Coping With Hair Loss

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For most of my life, my hair has been shoulder length or longer. From the age of around 14, I started dying it and I pretty much continued to do this for my entire adult life – up until recently, anyway! Over the years I have dyed my hair almost every available shade and, although I’ve got to say I looked pretty badass, for the last 13 years I haven’t treated my hair very well. 

The constant bleaching, brushing and dying started to have a negative effect on my hair – who’d have thought it? But when I ignored it and started using bleach even more often, it was evident that my hair was not at all happy. It looked and felt like straw and it was extremely brittle. To combat this, instead of using fewer harsh chemicals, I opted for through more and more products onto my hair. I used expensive conditioners, coated my hair with serums and tried just about every hair repair product on the market. 

Follow the trail of hair

Of course none of that really worked. Not while I was still brushing, straightening, bleaching and dying my hair. It was around this time that I started to shed hair wherever I went. It wasn’t so bad at first, just lose hair getting caught around my hairband or a few strands on the back of my top. But as time went on, I started to lose more and more hair. My boyfriend and my friends started joking that they’d always know where I’d been because there’d be a trail of bright red hair left behind. I’d laugh along with them, but inside I knew that this wasn’t a good sign.

Postpartum hair loss

I decided to carry on ignoring my hair loss problems and live my life in denial. That was until things got much, much worse. After giving birth to Oscar, I experienced some serious postpartum hair loss. Huge clumps of hair would fall out when I showered and I’d have to pull it out of the drain each time I washed. Whenever I brushed my hair, the brush would be full of hair as if I’d used thinning scissors on and combed the excess out. Only it wasn’t excess hair – it was coming directly from the follicle and there was a lot of it! It was at this point in my life that I started to take things seriously.

Hair loss made me feel extremely self conscious. 

My hair started to look pretty shoddy and no matter what products I used or how many hair bands, head scarves or bobby pins I bought to try and hide the effects of my hair loss, it was still glaringly obvious. I didn’t know what to do – it seemed that there was no way to cover it up or hide it, I just had to live with this awkward hairstyle until it grew back…if it ever would. The whole situation made me feel extremely self conscious and I remember that I’d always try to avoid going out if possible. I decided that enough was enough; I needed to stop exposing my hair to so many chemicals and start treating what I had left with much more care and respect.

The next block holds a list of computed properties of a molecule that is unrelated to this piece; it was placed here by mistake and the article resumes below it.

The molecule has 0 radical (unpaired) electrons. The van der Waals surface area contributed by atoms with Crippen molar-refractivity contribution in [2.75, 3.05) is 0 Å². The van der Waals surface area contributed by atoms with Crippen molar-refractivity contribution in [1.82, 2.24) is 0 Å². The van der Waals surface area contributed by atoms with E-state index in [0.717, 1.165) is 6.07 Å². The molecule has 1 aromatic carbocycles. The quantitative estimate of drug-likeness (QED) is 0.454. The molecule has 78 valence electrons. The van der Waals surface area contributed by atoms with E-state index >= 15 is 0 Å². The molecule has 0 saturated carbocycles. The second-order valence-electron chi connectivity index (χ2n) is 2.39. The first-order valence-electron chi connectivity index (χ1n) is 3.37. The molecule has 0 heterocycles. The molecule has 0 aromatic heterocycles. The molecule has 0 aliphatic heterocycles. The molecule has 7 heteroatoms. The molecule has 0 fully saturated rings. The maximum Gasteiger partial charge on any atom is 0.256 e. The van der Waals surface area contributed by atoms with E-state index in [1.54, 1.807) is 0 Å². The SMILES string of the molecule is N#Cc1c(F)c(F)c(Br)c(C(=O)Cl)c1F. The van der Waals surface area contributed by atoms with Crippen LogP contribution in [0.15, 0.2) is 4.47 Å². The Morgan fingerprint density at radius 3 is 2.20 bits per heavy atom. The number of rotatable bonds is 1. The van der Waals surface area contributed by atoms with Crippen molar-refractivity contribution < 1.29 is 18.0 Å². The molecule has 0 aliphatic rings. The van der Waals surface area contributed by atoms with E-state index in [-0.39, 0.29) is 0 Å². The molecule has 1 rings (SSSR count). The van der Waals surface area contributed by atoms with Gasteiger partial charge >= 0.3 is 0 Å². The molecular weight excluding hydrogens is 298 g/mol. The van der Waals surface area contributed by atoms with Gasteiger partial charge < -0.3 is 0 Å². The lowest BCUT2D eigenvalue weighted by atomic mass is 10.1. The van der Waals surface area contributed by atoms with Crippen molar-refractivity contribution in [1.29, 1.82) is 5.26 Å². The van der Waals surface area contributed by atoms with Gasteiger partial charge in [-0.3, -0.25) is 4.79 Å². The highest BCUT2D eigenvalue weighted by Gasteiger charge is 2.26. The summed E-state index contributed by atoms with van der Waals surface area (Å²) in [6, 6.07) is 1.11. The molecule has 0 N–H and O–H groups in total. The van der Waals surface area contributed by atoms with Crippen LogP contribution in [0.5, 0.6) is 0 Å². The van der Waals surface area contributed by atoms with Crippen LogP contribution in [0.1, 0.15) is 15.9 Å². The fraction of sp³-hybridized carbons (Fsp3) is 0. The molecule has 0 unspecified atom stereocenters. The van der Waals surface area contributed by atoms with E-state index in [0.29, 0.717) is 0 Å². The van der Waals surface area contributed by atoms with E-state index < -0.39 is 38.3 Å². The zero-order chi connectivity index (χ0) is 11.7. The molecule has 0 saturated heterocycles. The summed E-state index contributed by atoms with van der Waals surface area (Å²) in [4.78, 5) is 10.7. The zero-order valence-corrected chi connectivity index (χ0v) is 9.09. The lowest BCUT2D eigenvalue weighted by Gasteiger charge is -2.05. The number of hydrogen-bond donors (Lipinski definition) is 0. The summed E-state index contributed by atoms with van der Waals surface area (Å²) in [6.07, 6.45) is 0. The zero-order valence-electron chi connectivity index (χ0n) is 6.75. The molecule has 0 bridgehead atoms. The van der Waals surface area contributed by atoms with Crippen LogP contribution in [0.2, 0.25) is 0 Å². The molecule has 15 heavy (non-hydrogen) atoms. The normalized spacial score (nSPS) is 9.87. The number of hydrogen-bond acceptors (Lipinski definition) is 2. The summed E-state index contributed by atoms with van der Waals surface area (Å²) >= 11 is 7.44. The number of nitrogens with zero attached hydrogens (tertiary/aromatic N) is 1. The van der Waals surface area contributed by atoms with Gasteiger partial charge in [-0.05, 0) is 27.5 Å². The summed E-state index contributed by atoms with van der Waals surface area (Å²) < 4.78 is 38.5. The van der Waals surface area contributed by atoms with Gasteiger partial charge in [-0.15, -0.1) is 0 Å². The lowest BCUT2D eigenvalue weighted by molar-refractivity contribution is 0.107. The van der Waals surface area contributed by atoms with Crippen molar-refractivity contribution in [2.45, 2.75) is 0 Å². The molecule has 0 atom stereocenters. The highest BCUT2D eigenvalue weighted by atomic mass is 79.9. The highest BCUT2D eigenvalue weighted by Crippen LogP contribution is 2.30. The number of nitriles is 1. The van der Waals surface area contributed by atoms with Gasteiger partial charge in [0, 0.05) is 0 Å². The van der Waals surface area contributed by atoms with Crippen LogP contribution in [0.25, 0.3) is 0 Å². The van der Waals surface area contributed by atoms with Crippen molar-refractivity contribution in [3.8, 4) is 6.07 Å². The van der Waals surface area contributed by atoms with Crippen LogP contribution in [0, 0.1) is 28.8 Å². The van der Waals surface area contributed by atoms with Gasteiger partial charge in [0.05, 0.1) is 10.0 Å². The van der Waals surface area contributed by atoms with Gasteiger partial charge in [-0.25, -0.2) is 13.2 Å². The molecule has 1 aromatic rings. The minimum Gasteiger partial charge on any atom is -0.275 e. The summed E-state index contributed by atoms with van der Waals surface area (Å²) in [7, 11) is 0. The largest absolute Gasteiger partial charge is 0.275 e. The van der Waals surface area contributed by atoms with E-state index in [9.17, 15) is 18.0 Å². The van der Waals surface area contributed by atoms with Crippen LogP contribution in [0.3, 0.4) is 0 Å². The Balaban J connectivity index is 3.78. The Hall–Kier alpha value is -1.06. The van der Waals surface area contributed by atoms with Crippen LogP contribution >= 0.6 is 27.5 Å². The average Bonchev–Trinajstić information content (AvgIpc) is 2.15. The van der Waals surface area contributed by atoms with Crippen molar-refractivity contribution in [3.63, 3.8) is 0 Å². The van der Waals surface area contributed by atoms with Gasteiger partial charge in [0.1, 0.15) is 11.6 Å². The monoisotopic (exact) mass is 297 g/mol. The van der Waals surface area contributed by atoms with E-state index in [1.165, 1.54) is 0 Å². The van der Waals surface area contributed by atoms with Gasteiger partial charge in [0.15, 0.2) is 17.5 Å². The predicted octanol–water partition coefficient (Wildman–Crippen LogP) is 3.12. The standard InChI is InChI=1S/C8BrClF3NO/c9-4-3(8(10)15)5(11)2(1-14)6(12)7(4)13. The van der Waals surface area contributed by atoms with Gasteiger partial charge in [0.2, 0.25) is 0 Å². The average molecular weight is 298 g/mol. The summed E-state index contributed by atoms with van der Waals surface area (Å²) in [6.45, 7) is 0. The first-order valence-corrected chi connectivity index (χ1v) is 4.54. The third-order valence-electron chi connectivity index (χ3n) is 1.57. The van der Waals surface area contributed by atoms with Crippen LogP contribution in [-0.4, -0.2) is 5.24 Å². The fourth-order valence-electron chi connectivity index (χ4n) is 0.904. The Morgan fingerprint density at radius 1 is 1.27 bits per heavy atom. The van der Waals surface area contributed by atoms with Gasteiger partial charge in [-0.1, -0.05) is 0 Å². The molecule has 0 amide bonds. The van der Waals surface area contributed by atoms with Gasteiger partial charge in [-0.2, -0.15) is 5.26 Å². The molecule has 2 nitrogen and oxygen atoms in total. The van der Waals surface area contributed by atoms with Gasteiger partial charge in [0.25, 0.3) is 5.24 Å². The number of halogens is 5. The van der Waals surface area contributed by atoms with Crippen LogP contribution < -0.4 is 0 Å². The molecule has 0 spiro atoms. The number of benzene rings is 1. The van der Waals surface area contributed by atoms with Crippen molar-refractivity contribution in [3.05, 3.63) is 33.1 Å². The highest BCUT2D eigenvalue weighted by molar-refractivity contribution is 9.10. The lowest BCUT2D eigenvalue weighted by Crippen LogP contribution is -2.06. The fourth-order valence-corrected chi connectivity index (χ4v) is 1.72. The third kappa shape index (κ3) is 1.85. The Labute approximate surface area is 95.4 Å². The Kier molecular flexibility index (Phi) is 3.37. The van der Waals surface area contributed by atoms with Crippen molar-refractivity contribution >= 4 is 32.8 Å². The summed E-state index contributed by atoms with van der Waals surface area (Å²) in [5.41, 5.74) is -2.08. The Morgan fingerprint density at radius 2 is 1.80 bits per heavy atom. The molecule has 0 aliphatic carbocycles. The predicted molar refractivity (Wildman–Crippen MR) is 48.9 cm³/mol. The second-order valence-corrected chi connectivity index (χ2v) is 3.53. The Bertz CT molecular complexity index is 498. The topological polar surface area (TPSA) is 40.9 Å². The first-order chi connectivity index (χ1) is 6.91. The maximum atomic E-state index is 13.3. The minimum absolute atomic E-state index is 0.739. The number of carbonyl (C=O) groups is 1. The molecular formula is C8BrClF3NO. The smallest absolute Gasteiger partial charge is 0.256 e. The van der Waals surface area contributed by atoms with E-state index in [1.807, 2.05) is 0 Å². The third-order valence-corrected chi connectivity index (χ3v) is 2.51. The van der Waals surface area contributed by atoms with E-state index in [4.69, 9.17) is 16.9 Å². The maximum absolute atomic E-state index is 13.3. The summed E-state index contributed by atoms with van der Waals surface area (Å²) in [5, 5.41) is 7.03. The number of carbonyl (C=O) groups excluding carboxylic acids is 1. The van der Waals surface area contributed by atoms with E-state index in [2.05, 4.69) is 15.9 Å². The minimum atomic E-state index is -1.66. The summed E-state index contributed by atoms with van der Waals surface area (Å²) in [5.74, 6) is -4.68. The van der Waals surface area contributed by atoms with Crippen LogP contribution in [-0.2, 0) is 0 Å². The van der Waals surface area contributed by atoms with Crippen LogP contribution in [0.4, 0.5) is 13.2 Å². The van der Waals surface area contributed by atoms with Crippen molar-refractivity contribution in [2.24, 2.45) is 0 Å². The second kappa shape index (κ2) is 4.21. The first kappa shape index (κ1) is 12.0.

Fewer chemicals

I did a lot of research into things that I could do to help stimulate hair growth again. The first thing I did was cut down the amount of chemicals I was using. I switched to a more gentle shampoo, stopped dying my hair, ditched hair products such as serums and I even tried a shampoo bar. I can’t say I got on with the shampoo bar, but after a few weeks of using fewer chemicals on my hair, things started to improve. Thankfully, after lots of research and some time being kinder to my hair, things started to improve. I’m fortunate that it seemed the majority of my hair loss was hormone related and the rest of the damage was reversible, but for some people it’s not quite as simple.

Common causes of hair loss

Now I know that my hair loss was hormone related, and thankfully, after trying several different methods and cutting down on the chemical usage, my hair has now almost fully recovered. I’m fortunate, as I know that it could have been a lot worse. I didn’t go bald from postpartum hair loss, however it is entirely possible condition referred to as ‘postpartum alopecia’. Hair loss in both men and women is more common than many people may realise and there are a number of possible causes. 

Hereditary Conditions

The most common causes of hair loss are male-pattern baldness and female-pattern baldness. This is a hereditary condition that occurs gradually with aging and in a predictable pattern. As it’s hereditary, most people know to expect it, but that doesn’t make it any easier. There are some ways to solve men’s hair loss problems, like caffeine shampoos a toupees – there seems to be a lot more on the market for men than for women.

Vitamin Deficiency

Vitamin C and iron are both vital for hair growth. Having a deficiency in either of these could cause you to shed more hair than usual. Taking a good vitamin supplement will work wonders for your hair and skin, so always make sure you’re getting plenty of vitamin C and iron in your diet.

Illness

Some illnesses can cause hair loss. If this is the case for you, it’s best to talk to your doctor about what can be done to combat the issue.

Hormonal

Postpartum hair loss is extremely common for women, hair loss can also occur during menopause. In most cases hair will grow back given time, but there are a few things you can do to help it along: use fewer chemicals, run your fingers through your hair when wet instead of brushing, avoid hair dryers and heated hair utensils and wear your hair down when possible.

Good news

For me, simply cutting back on the chemicals and damaging products used on my hair massively helped and now I have a full head of unruly hair! I’m pleased to report that according to the NHS, in many cases of hair loss, the hair does eventually grow back. If you’re concerned about hair loss and you feel that it’s getting worse and not better, please visit your doctor as they will be able to advise you. 

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